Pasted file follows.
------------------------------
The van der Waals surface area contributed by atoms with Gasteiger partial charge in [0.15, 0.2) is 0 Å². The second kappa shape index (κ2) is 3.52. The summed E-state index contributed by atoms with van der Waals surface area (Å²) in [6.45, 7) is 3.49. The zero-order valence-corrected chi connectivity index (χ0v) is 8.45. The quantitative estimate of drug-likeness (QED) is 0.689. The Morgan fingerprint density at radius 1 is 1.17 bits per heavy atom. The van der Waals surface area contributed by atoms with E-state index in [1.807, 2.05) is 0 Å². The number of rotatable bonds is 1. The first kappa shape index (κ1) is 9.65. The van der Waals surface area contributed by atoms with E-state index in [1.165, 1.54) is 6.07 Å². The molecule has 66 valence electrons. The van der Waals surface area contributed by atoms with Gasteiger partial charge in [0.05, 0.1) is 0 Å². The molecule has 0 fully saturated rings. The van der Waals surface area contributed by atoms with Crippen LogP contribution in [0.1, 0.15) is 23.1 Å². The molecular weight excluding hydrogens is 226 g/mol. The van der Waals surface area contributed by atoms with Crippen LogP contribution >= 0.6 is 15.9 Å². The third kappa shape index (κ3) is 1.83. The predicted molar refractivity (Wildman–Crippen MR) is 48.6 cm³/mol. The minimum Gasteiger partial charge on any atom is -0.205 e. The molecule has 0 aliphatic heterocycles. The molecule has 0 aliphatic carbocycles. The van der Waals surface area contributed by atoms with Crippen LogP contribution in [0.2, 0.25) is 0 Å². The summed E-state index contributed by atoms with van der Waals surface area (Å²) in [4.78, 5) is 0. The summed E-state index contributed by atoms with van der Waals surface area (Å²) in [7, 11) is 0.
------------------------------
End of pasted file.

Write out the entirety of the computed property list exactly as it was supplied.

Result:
The van der Waals surface area contributed by atoms with Gasteiger partial charge in [0.15, 0.2) is 0 Å². The second kappa shape index (κ2) is 3.52. The summed E-state index contributed by atoms with van der Waals surface area (Å²) in [6.45, 7) is 3.49. The zero-order valence-corrected chi connectivity index (χ0v) is 8.45. The quantitative estimate of drug-likeness (QED) is 0.689. The Morgan fingerprint density at radius 1 is 1.17 bits per heavy atom. The van der Waals surface area contributed by atoms with E-state index in [1.807, 2.05) is 0 Å². The number of rotatable bonds is 1. The first kappa shape index (κ1) is 9.65. The van der Waals surface area contributed by atoms with E-state index in [1.165, 1.54) is 6.07 Å². The molecule has 66 valence electrons. The van der Waals surface area contributed by atoms with Gasteiger partial charge in [0.05, 0.1) is 0 Å². The molecule has 0 fully saturated rings. The van der Waals surface area contributed by atoms with Crippen LogP contribution in [0.1, 0.15) is 23.1 Å². The molecular weight excluding hydrogens is 226 g/mol. The van der Waals surface area contributed by atoms with Crippen LogP contribution >= 0.6 is 15.9 Å². The third kappa shape index (κ3) is 1.83. The predicted molar refractivity (Wildman–Crippen MR) is 48.6 cm³/mol. The minimum Gasteiger partial charge on any atom is -0.205 e. The molecule has 0 aliphatic heterocycles. The molecule has 0 aliphatic carbocycles. The van der Waals surface area contributed by atoms with Crippen LogP contribution in [0.2, 0.25) is 0 Å². The summed E-state index contributed by atoms with van der Waals surface area (Å²) in [4.78, 5) is 0. The summed E-state index contributed by atoms with van der Waals surface area (Å²) in [7, 11) is 0.